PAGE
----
TUCSON, AZ (KOLD News 13) - Pima County is dealing with an ongoing outbreak of Hepatitis A, surpassing annual totals for four of the last five years.
Within the first six weeks of 2019, Pima County has had 42 cases reported, 30 of those leading to hospitalizations.
“As we continue to see cases, we are diligently working to protect the people most vulnerable from becoming infected,” said Deputy County Health Director Paula Mandel.
The Health Department first became aware of the outbreak in November 2018 and has since been working to help stop the spread. Vaccination clinics have been opened for those most at risk for a hepatitis A infection, via a partnership with the County and various organizations including homeless services providers, community health clinics, substance use treatment providers, hospital emergency departments, jails, and probation facilities. Over the course of this outbreak, vaccination teams have been going into facilities to vaccinate as many people in the high-risk groups as possible.
Mandel said they cannot pinpoint an exact reason for the spike, but she believes it can be due to the weather this time of year.
“The homeless population is coming from other parts of the country. So maybe why we’re seeing our increase is because we’ve seen an increase in that population that is at risk."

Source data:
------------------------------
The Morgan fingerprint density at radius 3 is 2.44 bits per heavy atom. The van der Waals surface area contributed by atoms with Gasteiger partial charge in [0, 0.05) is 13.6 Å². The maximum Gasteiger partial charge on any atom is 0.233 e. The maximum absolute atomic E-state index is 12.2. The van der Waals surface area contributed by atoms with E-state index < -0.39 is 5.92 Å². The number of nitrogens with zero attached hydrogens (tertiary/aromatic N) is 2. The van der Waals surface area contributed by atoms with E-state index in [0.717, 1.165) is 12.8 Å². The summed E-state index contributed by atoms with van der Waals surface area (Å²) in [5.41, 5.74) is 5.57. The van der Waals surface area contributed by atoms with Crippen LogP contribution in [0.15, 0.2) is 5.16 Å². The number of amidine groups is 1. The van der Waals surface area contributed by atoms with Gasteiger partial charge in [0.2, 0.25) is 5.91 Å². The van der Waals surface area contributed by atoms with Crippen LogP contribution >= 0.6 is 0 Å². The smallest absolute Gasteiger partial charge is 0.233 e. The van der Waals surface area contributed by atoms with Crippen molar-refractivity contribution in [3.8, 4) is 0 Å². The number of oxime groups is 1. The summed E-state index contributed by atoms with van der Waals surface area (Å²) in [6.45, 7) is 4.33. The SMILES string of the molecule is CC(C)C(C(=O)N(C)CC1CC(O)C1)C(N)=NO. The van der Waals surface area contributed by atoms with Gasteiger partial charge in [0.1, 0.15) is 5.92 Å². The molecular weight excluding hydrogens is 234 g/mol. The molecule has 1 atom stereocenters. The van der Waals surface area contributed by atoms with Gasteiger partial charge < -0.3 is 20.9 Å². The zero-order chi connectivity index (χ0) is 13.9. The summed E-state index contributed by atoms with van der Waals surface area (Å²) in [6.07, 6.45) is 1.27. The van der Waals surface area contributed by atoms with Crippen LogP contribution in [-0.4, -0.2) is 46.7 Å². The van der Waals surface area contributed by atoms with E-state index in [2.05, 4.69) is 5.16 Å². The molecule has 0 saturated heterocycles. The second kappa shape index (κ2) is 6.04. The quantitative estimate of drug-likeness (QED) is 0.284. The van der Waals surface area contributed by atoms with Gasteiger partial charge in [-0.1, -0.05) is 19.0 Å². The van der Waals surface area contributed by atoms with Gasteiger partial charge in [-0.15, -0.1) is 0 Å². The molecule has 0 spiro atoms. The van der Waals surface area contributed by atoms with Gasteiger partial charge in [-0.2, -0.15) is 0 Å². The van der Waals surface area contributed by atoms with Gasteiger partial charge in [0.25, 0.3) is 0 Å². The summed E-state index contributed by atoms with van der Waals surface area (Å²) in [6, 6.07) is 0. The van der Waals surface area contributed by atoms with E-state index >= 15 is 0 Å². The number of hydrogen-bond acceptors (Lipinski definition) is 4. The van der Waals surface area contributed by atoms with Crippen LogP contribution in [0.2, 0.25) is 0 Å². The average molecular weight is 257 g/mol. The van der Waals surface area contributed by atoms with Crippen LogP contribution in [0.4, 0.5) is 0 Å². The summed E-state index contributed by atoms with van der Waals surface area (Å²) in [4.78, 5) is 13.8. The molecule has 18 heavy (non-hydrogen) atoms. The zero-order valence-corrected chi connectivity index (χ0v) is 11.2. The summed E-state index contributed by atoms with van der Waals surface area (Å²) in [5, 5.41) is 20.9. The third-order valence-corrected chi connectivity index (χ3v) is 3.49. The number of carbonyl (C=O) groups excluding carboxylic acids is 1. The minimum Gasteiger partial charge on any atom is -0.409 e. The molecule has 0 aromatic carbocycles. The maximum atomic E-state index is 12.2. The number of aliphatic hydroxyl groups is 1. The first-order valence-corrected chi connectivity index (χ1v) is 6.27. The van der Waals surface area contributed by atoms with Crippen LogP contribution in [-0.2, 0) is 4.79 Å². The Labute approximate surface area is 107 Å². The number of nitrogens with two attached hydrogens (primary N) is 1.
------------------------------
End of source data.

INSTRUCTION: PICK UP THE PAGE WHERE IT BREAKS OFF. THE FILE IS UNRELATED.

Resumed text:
However a person does not have to come into contact with the homeless population to contract Hepatitis A. It can be as simple as using a public restroom and a person not washing their hands after.
But while bathrooms can be a breeding ground for germs, it can also act as one of the best defenses.
"We don’t want people to be fearful of going into public restrooms. We just want to make sure they’re doing really good hand washing whether that’s at home or in public,” said Mandel.
It’s something Myles Traphagen has instilled in his son who is about to turn six years old. "There’s times where I’m just grabbing him saying ‘c’mon, lets go’ and he’ll say ‘no daddy, I have to wash my hands.’ So I’m glad that repetitive nagging has sort of payed off.”
In addition to getting vaccinated, people should:
- Wash their hands with soap and water after going to the bathroom and before eating or making food
- Avoid having sex with anyone who has Hepatitis A
- Not share towels, toothbrushes, eating utensils, food, drinks, smokes or drug “works” with others
Hepatitis A is a vaccine-preventable infectious disease that can damage the liver. Infected people shed the virus in their stool in high concentrations from two to three weeks before to one week after onset of clinical illness, and thereby spread the virus during this time. They often carry it on poorly washed hands. It spreads to others when they swallow invisible amounts of the virus through food, drink, sexual activity or after touching contaminated objects. While proper hand washing can prevent spread of infection, vaccination provides long-term protection against the virus.
For more information about hepatitis A infection and where to get the HAV vaccine, visit www.pima.gov/hep-a or call (520) 724-7797.